Vestments and Nationality

20 September, 2012

Here is a presentation given at a conference of the Orthodox Theological Research Forum recently held in Oxford:

Vestments in UK and US


Head coverings

7 February, 2012

I have been asked to write a post on the wearing of headscarves. The better terminology would be the wearing for head coverings of which a head scarf is one particular form of head covering.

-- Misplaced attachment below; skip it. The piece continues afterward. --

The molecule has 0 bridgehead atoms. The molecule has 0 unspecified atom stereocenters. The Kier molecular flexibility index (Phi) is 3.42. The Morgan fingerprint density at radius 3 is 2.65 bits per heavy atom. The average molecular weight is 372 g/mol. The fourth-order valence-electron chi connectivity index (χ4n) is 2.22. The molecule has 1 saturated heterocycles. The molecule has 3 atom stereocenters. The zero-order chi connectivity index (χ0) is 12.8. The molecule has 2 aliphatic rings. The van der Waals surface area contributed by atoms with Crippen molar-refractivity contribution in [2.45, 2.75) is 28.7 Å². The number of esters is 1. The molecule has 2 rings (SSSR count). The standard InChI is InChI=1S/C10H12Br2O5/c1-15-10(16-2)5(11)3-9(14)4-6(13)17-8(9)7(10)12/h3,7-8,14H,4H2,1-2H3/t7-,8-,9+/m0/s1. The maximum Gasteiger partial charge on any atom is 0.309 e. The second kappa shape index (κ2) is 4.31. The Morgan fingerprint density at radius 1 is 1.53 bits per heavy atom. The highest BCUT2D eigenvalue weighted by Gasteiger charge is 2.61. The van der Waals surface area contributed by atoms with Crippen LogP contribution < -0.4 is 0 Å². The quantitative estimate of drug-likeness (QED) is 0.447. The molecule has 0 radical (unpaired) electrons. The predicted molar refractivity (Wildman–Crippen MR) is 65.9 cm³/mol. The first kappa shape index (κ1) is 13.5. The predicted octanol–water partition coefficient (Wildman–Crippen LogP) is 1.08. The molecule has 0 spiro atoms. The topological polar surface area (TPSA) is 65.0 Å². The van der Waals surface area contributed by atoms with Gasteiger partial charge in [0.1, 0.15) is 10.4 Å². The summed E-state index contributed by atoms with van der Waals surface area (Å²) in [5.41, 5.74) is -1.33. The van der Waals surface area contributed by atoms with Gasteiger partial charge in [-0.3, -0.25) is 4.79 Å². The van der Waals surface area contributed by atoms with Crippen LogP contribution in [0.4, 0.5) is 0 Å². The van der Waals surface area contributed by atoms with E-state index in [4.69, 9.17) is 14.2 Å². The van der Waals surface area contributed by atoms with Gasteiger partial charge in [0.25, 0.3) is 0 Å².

According to St Paul men and women each have an iconic function that is: man is the image and glory of God and woman is the glory of man. This iconic function is seen in the manner of the roles of each, the appearance of each and in the relationships between them. The purpose of the iconic function is to manifest the relationship of God to man and make this relationship tangible in our daily lives. The male iconic image is to portray the governance of God over man and the female is to portray the obedience of man to God. Both govern and both obey since this is the relationship of all with God but between themselves a certain order is maintained that we may participate tangibly with God through such relationships and not merely abstractly with the unseen God. This order is manifest within the different levels of relationship between men and women. Mostly notably within the relationship of marriage where we clearly see elsewhere in St Paul the distinct roles of husband and wife in terms of Christ and the Church. However, there is also a public face in terms of permission to exercise public authority and teaching within the Church, the function of the hierarchy, which is permitted to men but not to women because it is God who governs and teaches us and we do not do these things to each other at a merely human level. Thus the male icon is appropriate for the hierarchy because it portrays the divine but the female icon portraying humanity learns in quietness and remains silent in the congregations. Women can govern and teach in private at home or among other women in a convent because man too shares in the governance and teaching of God to men. A married women is expected to exercise these roles in relation to her children. Women can serve the Church as deaconesses but this is a quiet role for ministry to women and it does not perform the same function as a male deacon in leading the congregation and exercising authority over minor orders.